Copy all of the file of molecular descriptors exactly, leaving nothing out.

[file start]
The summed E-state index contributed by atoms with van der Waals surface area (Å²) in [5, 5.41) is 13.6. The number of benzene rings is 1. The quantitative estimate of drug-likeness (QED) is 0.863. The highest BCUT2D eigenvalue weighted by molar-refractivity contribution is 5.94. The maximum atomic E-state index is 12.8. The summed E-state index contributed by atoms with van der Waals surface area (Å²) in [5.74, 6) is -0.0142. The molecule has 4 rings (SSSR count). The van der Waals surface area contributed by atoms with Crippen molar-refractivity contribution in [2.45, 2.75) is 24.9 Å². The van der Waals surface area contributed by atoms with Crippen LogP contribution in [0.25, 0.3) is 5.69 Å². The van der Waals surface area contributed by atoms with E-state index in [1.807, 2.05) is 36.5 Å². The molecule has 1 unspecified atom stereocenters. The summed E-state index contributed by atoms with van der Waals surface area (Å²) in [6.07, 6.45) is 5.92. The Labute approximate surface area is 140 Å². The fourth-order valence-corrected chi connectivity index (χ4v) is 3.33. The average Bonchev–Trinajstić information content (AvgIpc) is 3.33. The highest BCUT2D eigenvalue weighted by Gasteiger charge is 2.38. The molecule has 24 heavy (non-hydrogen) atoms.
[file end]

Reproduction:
The summed E-state index contributed by atoms with van der Waals surface area (Å²) in [5, 5.41) is 13.6. The number of benzene rings is 1. The quantitative estimate of drug-likeness (QED) is 0.863. The highest BCUT2D eigenvalue weighted by molar-refractivity contribution is 5.94. The maximum atomic E-state index is 12.8. The summed E-state index contributed by atoms with van der Waals surface area (Å²) in [5.74, 6) is -0.0142. The molecule has 4 rings (SSSR count). The van der Waals surface area contributed by atoms with Crippen molar-refractivity contribution in [2.45, 2.75) is 24.9 Å². The van der Waals surface area contributed by atoms with Crippen LogP contribution in [0.25, 0.3) is 5.69 Å². The van der Waals surface area contributed by atoms with E-state index in [1.807, 2.05) is 36.5 Å². The molecule has 1 unspecified atom stereocenters. The summed E-state index contributed by atoms with van der Waals surface area (Å²) in [6.07, 6.45) is 5.92. The Labute approximate surface area is 140 Å². The fourth-order valence-corrected chi connectivity index (χ4v) is 3.33. The average Bonchev–Trinajstić information content (AvgIpc) is 3.33. The highest BCUT2D eigenvalue weighted by Gasteiger charge is 2.38. The molecule has 24 heavy (non-hydrogen) atoms.